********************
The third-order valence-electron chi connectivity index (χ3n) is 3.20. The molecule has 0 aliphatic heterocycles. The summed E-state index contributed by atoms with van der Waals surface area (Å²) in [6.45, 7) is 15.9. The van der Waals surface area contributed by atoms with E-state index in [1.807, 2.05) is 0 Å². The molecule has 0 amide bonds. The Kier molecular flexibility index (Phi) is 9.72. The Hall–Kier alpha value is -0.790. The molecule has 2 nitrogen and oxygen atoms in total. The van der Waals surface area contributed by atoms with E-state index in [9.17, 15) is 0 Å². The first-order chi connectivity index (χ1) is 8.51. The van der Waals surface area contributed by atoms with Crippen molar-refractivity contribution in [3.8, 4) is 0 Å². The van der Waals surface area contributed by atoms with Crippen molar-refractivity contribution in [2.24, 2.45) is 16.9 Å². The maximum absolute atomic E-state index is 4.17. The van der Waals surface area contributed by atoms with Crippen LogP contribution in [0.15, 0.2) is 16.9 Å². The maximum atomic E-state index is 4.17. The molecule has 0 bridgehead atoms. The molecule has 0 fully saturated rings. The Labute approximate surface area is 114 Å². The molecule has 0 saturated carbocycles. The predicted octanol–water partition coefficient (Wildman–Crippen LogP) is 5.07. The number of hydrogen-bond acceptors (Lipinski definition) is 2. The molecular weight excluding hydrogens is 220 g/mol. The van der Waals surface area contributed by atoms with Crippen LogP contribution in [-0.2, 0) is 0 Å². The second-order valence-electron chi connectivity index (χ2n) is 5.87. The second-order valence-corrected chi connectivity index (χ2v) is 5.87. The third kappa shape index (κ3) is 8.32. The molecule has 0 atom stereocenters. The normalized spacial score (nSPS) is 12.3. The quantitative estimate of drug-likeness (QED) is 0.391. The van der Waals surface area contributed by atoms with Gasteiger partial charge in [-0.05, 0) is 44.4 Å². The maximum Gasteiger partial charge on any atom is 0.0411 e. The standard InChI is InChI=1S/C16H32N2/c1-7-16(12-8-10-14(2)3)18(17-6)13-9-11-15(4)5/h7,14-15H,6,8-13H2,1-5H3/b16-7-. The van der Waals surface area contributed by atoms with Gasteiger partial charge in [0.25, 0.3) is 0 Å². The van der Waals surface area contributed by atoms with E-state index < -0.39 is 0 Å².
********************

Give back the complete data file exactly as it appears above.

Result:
The third-order valence-electron chi connectivity index (χ3n) is 3.20. The molecule has 0 aliphatic heterocycles. The summed E-state index contributed by atoms with van der Waals surface area (Å²) in [6.45, 7) is 15.9. The van der Waals surface area contributed by atoms with E-state index in [1.807, 2.05) is 0 Å². The molecule has 0 amide bonds. The Kier molecular flexibility index (Phi) is 9.72. The Hall–Kier alpha value is -0.790. The molecule has 2 nitrogen and oxygen atoms in total. The van der Waals surface area contributed by atoms with E-state index in [9.17, 15) is 0 Å². The first-order chi connectivity index (χ1) is 8.51. The van der Waals surface area contributed by atoms with Crippen molar-refractivity contribution in [3.8, 4) is 0 Å². The van der Waals surface area contributed by atoms with Crippen molar-refractivity contribution in [2.24, 2.45) is 16.9 Å². The maximum absolute atomic E-state index is 4.17. The van der Waals surface area contributed by atoms with Crippen LogP contribution in [0.15, 0.2) is 16.9 Å². The maximum atomic E-state index is 4.17. The molecule has 0 bridgehead atoms. The molecule has 0 fully saturated rings. The Labute approximate surface area is 114 Å². The molecule has 0 saturated carbocycles. The predicted octanol–water partition coefficient (Wildman–Crippen LogP) is 5.07. The number of hydrogen-bond acceptors (Lipinski definition) is 2. The molecular weight excluding hydrogens is 220 g/mol. The van der Waals surface area contributed by atoms with Crippen LogP contribution in [-0.2, 0) is 0 Å². The second-order valence-electron chi connectivity index (χ2n) is 5.87. The second-order valence-corrected chi connectivity index (χ2v) is 5.87. The third kappa shape index (κ3) is 8.32. The molecule has 0 atom stereocenters. The normalized spacial score (nSPS) is 12.3. The quantitative estimate of drug-likeness (QED) is 0.391. The van der Waals surface area contributed by atoms with Gasteiger partial charge in [-0.05, 0) is 44.4 Å². The maximum Gasteiger partial charge on any atom is 0.0411 e. The standard InChI is InChI=1S/C16H32N2/c1-7-16(12-8-10-14(2)3)18(17-6)13-9-11-15(4)5/h7,14-15H,6,8-13H2,1-5H3/b16-7-. The van der Waals surface area contributed by atoms with Gasteiger partial charge in [0.25, 0.3) is 0 Å². The van der Waals surface area contributed by atoms with E-state index < -0.39 is 0 Å².